CHICAGO (CBS) -- The holidays are right around the corner and that means looking for the right turkey for the dinner table. But the turkey company Butterball is concerned there may be a shortage in supply this year.
CBS 2's Jackie Kostek visited a turkey farm in Dundee, Illinois. They are working very hard to make sure that they can keep up with demand. After speaking to several farmers, they say It's not just the labor, it's the people it takes to get the turkey from the farm to your table that is the problem.
For well over a century, Harrison's Poultry Farm has been making sure one of Thanksgiving's most important guests arrives to the family dinner on time.
"Everything that goes into producing turkey has made it harder this year, especially labor."
Kyle Zimmerman and his brother took over the family business during the pandemic. He says national supply chain issues have increased many costs, but he credits long-standing relationships with small farms for not having an issue with supply.
"We're placing chicken orders every day. Where turkey orders, we get a few deliveries every week throughout the year and then our Thanksgiving order, we have so much time to plan for it and so do the farms," Zimmerman said.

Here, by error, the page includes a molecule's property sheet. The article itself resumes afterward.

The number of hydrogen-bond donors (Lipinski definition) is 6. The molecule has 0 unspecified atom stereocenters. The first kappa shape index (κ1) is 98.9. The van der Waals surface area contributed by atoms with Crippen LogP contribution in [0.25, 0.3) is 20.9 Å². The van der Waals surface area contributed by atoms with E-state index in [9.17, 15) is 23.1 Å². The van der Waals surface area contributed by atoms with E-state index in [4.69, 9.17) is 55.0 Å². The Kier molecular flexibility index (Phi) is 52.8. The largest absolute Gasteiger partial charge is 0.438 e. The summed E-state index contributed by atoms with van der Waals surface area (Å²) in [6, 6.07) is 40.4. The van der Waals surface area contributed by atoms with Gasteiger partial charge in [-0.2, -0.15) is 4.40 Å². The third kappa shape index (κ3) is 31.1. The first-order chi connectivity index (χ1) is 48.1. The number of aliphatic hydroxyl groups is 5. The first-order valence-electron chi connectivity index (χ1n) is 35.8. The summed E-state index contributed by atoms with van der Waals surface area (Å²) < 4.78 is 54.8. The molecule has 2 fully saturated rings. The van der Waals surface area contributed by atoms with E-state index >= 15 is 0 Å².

Robert Kauffman runs Ho-Ka Turkey Farms in Waterman, Illinois. He says the problem isn't the turkeys. It's having the people to dress them - take the feathers off and get them ready to cook.
"I've been real worried about getting temporary help for the dressing season," Kauffman said.
He says he raises about 60,000 turkeys a year, most of which are sold in November. He usually brings in about 100 temporary workers. Right now, he has seven.
"I can dress with a skeleton crew but I don't like to. And I won't get the numbers I need. If I have a nice full dressing line, we can do maybe 2,500 birds a day. The pace I like to have," said Kauffman.
So how early is too early to stake claim to a Thanksgiving turkey?
"We're taking orders currently and we are noticing that a lot more orders are coming in this year than normal. I do think we will sell out early," Zimmerman said.
The owner of the farm in Dundee said turkeys are just a small part of his business but says they've already sold out of their presale turkeys; that's about 250. He'll have another couple hundred for resale close to thanksgiving.
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